Upgrade Your Theatre Seat For More Legroom?

I caught a story on NPR’s Marketplace yesterday that discussed the way airlines use premium seating.  One of the people interviewed mentioned that airlines craftily use the separation of time to get people to upgrade. Because the flyer is offered the opportunity to change to premium economy around the time they check in, months or weeks after they purchased the ticket, consumers view the upgrade payment as a different transaction from the initial seat purchase rather than thinking about the total amount they have spent.

Of course, that got me thinking about how this could be applied in the arts realm. While there are performing arts venues that employ dynamic pricing to extract additional revenue from ticket sales, by and large most organizations don’t have the interest or the computing infrastructure to implement that sort of ticketing.

However, many venues have ticketing systems that are capable of providing the view of the stage from a particular seat or notes about which seats have more leg room.  There may be other characteristics about the performance space people value that can be integrated into seating choice as well.

An email can be sent out a week before the event with information about how to prepare for the visit, including parking, restaurants, etc., and offering an opportunity for an upgrade in terms of sight lines, leg room, or whatever.

The offer of the upgrade doesn’t have to wholly be driven by a profit motive. It can be offered as a loyalty incentive to help fill houses now and in the future. Because you have been a loyal attendee or purchased well in advance, you can upgrade from the $35 seat to a $60 seat for an additional $10 rather than $25.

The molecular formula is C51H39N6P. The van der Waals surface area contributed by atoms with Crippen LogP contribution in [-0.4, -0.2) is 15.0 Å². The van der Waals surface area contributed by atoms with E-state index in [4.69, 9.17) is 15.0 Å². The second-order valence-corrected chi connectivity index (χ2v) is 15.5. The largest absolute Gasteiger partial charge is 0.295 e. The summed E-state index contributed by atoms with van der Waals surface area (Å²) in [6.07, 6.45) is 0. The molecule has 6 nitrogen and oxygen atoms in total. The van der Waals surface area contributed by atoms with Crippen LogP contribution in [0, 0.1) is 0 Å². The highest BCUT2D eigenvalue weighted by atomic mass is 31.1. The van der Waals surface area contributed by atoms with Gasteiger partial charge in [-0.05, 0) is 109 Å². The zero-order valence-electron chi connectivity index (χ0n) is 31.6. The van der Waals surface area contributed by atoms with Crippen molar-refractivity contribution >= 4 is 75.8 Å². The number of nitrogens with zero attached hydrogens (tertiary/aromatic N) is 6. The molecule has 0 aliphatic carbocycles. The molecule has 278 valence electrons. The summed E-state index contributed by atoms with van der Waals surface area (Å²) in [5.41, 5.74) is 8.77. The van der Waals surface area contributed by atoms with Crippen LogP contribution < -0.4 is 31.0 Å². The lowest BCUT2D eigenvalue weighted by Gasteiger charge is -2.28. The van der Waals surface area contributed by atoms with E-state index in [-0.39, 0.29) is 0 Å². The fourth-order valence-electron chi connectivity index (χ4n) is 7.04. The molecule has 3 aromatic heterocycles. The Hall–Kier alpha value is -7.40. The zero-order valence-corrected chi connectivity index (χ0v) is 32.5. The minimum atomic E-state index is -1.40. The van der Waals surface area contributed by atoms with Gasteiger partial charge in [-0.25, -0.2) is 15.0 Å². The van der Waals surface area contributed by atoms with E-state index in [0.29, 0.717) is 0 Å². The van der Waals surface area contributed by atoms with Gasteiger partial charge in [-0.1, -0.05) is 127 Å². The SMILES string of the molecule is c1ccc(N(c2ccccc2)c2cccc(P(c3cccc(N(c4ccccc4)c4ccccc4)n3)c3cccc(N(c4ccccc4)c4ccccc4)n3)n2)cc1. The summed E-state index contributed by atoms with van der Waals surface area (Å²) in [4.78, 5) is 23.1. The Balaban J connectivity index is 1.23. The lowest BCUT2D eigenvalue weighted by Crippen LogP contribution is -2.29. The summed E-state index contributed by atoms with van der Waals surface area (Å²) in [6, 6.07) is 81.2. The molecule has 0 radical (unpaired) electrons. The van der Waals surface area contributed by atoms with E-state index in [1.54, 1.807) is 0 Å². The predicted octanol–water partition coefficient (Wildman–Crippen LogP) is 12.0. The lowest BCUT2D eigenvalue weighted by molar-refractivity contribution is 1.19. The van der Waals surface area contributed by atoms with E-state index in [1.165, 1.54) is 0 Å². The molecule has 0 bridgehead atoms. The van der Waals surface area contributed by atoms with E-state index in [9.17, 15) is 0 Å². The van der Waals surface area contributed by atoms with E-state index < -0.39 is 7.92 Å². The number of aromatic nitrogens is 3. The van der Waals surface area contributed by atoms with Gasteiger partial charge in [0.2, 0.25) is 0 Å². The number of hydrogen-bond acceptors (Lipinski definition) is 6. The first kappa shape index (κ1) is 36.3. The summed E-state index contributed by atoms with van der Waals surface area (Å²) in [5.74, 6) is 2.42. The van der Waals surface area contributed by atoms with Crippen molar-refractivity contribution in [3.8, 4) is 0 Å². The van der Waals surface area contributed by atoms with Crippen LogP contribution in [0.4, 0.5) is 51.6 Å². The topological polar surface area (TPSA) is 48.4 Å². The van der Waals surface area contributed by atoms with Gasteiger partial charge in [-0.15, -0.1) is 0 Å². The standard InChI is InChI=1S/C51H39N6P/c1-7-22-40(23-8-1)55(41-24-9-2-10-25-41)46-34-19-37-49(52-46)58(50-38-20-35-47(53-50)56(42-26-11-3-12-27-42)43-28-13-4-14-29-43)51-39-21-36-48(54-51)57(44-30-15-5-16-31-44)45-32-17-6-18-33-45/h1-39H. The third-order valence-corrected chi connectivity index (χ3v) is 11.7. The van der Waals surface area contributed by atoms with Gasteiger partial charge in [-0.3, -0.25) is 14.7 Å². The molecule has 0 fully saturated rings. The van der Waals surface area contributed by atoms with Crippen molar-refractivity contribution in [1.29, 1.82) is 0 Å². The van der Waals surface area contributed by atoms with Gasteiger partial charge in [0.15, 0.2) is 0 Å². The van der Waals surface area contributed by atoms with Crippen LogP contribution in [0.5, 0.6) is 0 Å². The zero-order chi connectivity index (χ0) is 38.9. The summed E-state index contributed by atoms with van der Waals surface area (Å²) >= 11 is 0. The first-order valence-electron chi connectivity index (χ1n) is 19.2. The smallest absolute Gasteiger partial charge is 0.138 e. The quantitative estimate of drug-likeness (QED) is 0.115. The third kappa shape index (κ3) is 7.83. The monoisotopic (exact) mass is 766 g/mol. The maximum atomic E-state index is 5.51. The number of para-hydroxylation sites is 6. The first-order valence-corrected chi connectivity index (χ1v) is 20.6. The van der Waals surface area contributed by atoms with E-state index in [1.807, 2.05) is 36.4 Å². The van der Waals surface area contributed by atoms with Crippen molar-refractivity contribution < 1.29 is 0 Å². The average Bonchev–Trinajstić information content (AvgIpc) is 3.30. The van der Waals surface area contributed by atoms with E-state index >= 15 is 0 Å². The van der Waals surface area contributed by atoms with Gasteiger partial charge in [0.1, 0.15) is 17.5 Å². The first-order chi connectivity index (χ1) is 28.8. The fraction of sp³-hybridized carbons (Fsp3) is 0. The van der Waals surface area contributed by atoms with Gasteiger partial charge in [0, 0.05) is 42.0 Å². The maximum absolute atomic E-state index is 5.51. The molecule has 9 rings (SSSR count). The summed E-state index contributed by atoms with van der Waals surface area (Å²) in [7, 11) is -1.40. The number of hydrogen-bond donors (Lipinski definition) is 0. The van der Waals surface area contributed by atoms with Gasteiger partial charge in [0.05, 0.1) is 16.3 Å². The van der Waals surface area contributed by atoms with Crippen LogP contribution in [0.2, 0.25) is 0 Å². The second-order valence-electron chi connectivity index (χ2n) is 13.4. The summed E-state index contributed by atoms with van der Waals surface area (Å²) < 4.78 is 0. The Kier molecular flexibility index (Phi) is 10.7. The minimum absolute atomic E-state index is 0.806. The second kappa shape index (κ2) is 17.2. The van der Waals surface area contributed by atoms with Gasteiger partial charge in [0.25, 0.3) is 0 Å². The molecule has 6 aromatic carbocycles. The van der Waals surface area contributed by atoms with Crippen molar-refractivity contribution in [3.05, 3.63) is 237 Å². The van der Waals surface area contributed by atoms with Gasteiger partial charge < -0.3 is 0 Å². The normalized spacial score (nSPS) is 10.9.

If you know that part of your audience base are price sensitive, last minute purchasers, you have just freed up a cheaper seat that can be sold and incentivized loyal patrons who plan in advance to continue to do so.

While I was thinking about all this, I recalled an instance where a person on my staff suggested that a renter do something of an inversion of the usual seat pricing approach and price seats up close less than those further back. I was a little conflicted about this because while we as insiders felt that seats in rows G-L are among the best seats, pricing should be based more on what seats the buyer thinks are the best.

But I also wondered if people have been trained by the way things are priced to think the highest priced, closest seats are the best? Given their choice in a general admission setting at a live, non-festival experience, people rarely head immediately to the front and fill in as close as they can possibly get.  More often than not, the front 2-3 rows are virtually empty by the time the show starts unless the event is close to sold out.

Is there a psychological element inherent to reserve seating events that changes the calculus for people? If the front few rows are priced less than those behind, do people think the venue management are fools and they are getting away with something by paying less?  And is that necessarily a bad thing if it has people watching closely for when tickets will go on sale so they can grab those great seats at a cut rate? Will they relent and buy slightly higher tickets if the cheaper ones sell out before they get there?